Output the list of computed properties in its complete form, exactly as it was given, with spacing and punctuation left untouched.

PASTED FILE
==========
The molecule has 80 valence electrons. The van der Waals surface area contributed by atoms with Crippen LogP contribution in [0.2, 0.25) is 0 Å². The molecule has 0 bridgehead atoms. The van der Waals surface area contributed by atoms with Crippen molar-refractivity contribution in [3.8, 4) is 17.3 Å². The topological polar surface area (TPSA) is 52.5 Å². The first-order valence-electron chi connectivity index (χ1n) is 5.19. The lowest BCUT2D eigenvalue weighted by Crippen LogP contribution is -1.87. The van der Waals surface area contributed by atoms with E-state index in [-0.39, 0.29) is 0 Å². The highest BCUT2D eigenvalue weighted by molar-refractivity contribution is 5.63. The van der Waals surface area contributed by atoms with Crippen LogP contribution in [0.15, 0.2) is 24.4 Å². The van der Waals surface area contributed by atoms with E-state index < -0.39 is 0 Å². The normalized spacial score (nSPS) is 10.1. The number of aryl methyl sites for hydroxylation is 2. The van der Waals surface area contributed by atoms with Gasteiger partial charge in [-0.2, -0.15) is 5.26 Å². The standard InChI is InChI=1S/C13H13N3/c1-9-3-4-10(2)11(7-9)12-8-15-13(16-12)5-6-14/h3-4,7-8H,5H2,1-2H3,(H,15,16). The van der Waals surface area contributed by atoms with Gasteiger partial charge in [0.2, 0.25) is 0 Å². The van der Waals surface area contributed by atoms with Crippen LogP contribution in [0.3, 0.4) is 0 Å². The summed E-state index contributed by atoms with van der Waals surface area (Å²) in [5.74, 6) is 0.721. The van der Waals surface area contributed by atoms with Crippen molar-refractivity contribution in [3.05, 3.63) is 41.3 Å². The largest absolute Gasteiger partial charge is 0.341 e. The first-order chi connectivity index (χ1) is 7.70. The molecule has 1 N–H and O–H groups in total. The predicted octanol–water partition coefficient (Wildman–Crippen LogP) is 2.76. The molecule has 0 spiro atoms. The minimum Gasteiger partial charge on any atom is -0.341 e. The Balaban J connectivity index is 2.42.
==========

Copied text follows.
The molecule has 80 valence electrons. The van der Waals surface area contributed by atoms with Crippen LogP contribution in [0.2, 0.25) is 0 Å². The molecule has 0 bridgehead atoms. The van der Waals surface area contributed by atoms with Crippen molar-refractivity contribution in [3.8, 4) is 17.3 Å². The topological polar surface area (TPSA) is 52.5 Å². The first-order valence-electron chi connectivity index (χ1n) is 5.19. The lowest BCUT2D eigenvalue weighted by Crippen LogP contribution is -1.87. The van der Waals surface area contributed by atoms with E-state index in [-0.39, 0.29) is 0 Å². The highest BCUT2D eigenvalue weighted by molar-refractivity contribution is 5.63. The van der Waals surface area contributed by atoms with Crippen LogP contribution in [0.15, 0.2) is 24.4 Å². The van der Waals surface area contributed by atoms with E-state index < -0.39 is 0 Å². The normalized spacial score (nSPS) is 10.1. The number of aryl methyl sites for hydroxylation is 2. The van der Waals surface area contributed by atoms with Gasteiger partial charge in [-0.2, -0.15) is 5.26 Å². The standard InChI is InChI=1S/C13H13N3/c1-9-3-4-10(2)11(7-9)12-8-15-13(16-12)5-6-14/h3-4,7-8H,5H2,1-2H3,(H,15,16). The van der Waals surface area contributed by atoms with Gasteiger partial charge in [0.2, 0.25) is 0 Å². The van der Waals surface area contributed by atoms with Crippen LogP contribution in [0.3, 0.4) is 0 Å². The summed E-state index contributed by atoms with van der Waals surface area (Å²) in [5.74, 6) is 0.721. The van der Waals surface area contributed by atoms with Crippen molar-refractivity contribution in [3.05, 3.63) is 41.3 Å². The largest absolute Gasteiger partial charge is 0.341 e. The first-order chi connectivity index (χ1) is 7.70. The molecule has 1 N–H and O–H groups in total. The predicted octanol–water partition coefficient (Wildman–Crippen LogP) is 2.76. The molecule has 0 spiro atoms. The minimum Gasteiger partial charge on any atom is -0.341 e. The Balaban J connectivity index is 2.42.